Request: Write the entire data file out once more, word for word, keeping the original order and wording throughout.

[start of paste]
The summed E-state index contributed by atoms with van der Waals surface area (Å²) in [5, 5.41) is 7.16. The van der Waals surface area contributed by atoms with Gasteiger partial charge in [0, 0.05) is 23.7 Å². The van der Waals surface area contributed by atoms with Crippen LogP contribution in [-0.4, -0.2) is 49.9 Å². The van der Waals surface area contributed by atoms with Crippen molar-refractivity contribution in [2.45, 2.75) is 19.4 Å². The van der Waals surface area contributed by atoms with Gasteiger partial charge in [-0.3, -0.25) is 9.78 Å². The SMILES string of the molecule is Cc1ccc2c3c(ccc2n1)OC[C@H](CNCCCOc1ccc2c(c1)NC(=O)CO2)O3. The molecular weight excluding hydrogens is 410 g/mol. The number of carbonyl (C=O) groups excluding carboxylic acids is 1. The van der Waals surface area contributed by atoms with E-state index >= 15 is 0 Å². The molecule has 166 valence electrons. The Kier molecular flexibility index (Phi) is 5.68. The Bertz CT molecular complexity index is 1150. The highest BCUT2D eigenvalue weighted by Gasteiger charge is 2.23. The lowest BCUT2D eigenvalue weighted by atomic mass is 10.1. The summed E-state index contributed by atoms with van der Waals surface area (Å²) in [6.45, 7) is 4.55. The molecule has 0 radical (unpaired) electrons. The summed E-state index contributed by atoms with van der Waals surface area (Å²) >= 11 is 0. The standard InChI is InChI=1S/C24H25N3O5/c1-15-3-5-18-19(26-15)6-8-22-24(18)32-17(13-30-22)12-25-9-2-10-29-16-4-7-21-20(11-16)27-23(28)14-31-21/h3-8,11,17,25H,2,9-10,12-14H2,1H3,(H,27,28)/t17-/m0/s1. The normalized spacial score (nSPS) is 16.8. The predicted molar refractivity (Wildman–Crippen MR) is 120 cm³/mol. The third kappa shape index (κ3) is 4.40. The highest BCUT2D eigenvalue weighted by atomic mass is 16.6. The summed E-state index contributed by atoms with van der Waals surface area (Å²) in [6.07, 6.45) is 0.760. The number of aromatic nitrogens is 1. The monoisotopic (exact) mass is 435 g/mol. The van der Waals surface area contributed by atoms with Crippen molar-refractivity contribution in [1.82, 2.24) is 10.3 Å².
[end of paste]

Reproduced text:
The summed E-state index contributed by atoms with van der Waals surface area (Å²) in [5, 5.41) is 7.16. The van der Waals surface area contributed by atoms with Gasteiger partial charge in [0, 0.05) is 23.7 Å². The van der Waals surface area contributed by atoms with Crippen LogP contribution in [-0.4, -0.2) is 49.9 Å². The van der Waals surface area contributed by atoms with Crippen molar-refractivity contribution in [2.45, 2.75) is 19.4 Å². The van der Waals surface area contributed by atoms with Gasteiger partial charge in [-0.3, -0.25) is 9.78 Å². The SMILES string of the molecule is Cc1ccc2c3c(ccc2n1)OC[C@H](CNCCCOc1ccc2c(c1)NC(=O)CO2)O3. The molecular weight excluding hydrogens is 410 g/mol. The number of carbonyl (C=O) groups excluding carboxylic acids is 1. The van der Waals surface area contributed by atoms with E-state index >= 15 is 0 Å². The molecule has 166 valence electrons. The Kier molecular flexibility index (Phi) is 5.68. The Bertz CT molecular complexity index is 1150. The highest BCUT2D eigenvalue weighted by Gasteiger charge is 2.23. The lowest BCUT2D eigenvalue weighted by atomic mass is 10.1. The summed E-state index contributed by atoms with van der Waals surface area (Å²) in [6.45, 7) is 4.55. The molecule has 0 radical (unpaired) electrons. The summed E-state index contributed by atoms with van der Waals surface area (Å²) >= 11 is 0. The standard InChI is InChI=1S/C24H25N3O5/c1-15-3-5-18-19(26-15)6-8-22-24(18)32-17(13-30-22)12-25-9-2-10-29-16-4-7-21-20(11-16)27-23(28)14-31-21/h3-8,11,17,25H,2,9-10,12-14H2,1H3,(H,27,28)/t17-/m0/s1. The normalized spacial score (nSPS) is 16.8. The predicted molar refractivity (Wildman–Crippen MR) is 120 cm³/mol. The third kappa shape index (κ3) is 4.40. The highest BCUT2D eigenvalue weighted by atomic mass is 16.6. The summed E-state index contributed by atoms with van der Waals surface area (Å²) in [6.07, 6.45) is 0.760. The number of aromatic nitrogens is 1. The monoisotopic (exact) mass is 435 g/mol. The van der Waals surface area contributed by atoms with Crippen molar-refractivity contribution in [1.82, 2.24) is 10.3 Å².